In addition, this year the districts will be restricted by a 2 percent cap on property-tax increases, compared with the previous 4 percent cap, and leaders in many districts say their costs have risen.
Christie's budget calls for decreased state payments for teacher retirement benefits and school-construction debt service. Full details about possible effects of those reductions could be not be obtained Tuesday.
All told, school aid would decrease by $287.8 million to $10.2 billion, not including accounting adjustments.
The governor is "increasing funding in certain areas, but school employees are going to be the ones paying for it," said Barbara Keshishian, president of the New Jersey Education Association. "He is pitting senior citizens and just New Jersey citizens in general against public-education employees."
State aid to towns, cut by $445 million last year, will stay level. A special category of aid to cities such as Camden, known as "transitional aid," will be cut $10 million, or 6 percent.
The budget also proposes nearly $200 million in tax cuts for businesses, restoring some of the Democratic-sponsored proposals vetoed by Christie last week.
Christie's plan would phase in the "single-sales factor" of calculating how much of a corporation's income is taxable, amounting to a tax break for companies headquartered in the state and selling to a national market.
It also would double a research-and-development tax credit and raise the estate-tax exemption to $1 million, among other changes. It would allow businesses to offset losses in one category of income against gains in another, and carry forward losses from one year over 20 years.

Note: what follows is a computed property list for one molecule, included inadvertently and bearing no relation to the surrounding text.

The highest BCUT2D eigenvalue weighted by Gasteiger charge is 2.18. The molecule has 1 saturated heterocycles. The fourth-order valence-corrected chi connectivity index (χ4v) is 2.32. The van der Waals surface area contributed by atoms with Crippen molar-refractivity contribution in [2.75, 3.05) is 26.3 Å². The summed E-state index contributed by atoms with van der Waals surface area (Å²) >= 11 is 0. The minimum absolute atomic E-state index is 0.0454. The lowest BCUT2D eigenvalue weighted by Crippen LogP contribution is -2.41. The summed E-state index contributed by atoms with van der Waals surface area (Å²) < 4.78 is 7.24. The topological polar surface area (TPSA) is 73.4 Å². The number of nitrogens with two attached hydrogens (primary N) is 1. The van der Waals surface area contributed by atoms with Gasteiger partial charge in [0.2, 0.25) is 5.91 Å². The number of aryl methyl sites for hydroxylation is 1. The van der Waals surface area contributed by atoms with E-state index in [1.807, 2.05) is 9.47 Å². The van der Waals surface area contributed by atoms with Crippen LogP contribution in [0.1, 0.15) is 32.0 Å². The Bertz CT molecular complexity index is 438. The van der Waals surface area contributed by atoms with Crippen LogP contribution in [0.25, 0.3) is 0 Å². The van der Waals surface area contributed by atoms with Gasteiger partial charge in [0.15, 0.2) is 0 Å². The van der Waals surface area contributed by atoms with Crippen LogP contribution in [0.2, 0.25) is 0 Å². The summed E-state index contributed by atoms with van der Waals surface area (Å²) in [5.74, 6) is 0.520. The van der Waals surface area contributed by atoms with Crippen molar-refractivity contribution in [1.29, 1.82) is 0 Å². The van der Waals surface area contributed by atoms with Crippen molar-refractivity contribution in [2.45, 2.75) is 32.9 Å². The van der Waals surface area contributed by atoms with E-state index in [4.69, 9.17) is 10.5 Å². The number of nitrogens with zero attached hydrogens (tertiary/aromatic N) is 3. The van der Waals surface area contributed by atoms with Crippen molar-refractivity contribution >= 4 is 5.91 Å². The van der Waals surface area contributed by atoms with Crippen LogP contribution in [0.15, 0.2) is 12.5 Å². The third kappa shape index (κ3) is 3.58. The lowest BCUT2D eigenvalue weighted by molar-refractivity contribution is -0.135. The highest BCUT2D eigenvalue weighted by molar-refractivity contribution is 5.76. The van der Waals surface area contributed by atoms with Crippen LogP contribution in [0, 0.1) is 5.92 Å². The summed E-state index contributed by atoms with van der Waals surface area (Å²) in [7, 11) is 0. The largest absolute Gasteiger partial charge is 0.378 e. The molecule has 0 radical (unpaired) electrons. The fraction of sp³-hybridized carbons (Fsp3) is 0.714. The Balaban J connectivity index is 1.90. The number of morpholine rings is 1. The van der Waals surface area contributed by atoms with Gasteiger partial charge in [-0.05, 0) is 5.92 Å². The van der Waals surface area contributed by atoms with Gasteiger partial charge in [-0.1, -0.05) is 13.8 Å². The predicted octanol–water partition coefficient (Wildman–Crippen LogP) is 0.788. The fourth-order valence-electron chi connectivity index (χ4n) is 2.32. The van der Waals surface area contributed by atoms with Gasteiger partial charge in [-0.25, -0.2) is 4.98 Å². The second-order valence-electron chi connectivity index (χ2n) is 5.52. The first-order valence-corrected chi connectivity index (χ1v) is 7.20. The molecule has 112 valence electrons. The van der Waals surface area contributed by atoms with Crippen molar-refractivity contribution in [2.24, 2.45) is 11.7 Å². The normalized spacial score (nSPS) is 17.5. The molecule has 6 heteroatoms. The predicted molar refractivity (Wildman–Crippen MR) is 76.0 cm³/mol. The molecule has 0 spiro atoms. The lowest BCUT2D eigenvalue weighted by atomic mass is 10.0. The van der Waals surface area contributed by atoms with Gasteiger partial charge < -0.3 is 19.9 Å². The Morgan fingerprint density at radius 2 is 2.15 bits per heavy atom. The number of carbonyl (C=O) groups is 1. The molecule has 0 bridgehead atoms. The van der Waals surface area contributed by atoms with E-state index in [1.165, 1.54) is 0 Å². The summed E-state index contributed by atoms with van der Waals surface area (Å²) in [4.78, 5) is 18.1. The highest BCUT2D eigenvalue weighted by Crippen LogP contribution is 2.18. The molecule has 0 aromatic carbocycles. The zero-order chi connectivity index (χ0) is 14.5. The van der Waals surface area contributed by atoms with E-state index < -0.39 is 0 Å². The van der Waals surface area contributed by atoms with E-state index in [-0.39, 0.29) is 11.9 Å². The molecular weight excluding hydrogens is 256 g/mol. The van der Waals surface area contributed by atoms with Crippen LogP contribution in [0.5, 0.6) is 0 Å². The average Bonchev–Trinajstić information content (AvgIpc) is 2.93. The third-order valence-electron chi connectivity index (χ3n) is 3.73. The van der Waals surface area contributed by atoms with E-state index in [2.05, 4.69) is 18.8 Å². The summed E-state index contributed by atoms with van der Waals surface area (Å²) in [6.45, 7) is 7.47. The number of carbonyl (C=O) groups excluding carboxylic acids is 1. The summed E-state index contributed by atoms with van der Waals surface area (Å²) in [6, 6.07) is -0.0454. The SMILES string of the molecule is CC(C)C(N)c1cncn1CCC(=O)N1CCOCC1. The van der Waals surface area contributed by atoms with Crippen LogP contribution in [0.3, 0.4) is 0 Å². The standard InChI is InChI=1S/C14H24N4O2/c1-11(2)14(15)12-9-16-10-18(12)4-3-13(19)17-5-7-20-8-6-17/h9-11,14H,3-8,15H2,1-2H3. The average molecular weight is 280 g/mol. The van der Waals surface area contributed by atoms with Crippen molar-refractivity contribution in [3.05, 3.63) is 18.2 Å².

The fate of health care in Christie's budget plan was mixed.
The Pharmaceutical Assistance for the Aged and Disabled and Senior Gold Prescription Assistance programs would see no changes in funding. Hospitals would receive $20 million more than in the current year's budget.
But to pay for these priorities, Christie said, changes in Medicaid are needed.
He is proposing $250 million in savings for the joint federal program that provides health insurance for 1.3 million low-income and disabled residents. That would come from moving many recipients into managed care and cracking down on Medicaid fraud.
His plan anticipates another $300 million in savings by applying to the federal government for a waiver that would allow more flexibility in administering the program.
The state is struggling to fill a shortfall in Medicaid after losing $1 billion in federal stimulus money for the program. Christie complained that he could not make meaningful changes because of restrictions in the new federal health-care law.
Funding was reduced for nearly every state agency. Taking the biggest hits were the Department of Environmental Protection, where spending was chopped by 10 percent, and the Department of Health and Senior Services, where funding was cut by 15 percent.
Christie didn't shy away from the fact that the state would no longer automatically fund longtime programs.
"For too many years, our government has operated under the belief that the base line, the place you begin, is to continue to fund every program in the budget, regardless of the fiscal climate, regardless of the economy, and regardless of the effectiveness of the program," the governor said.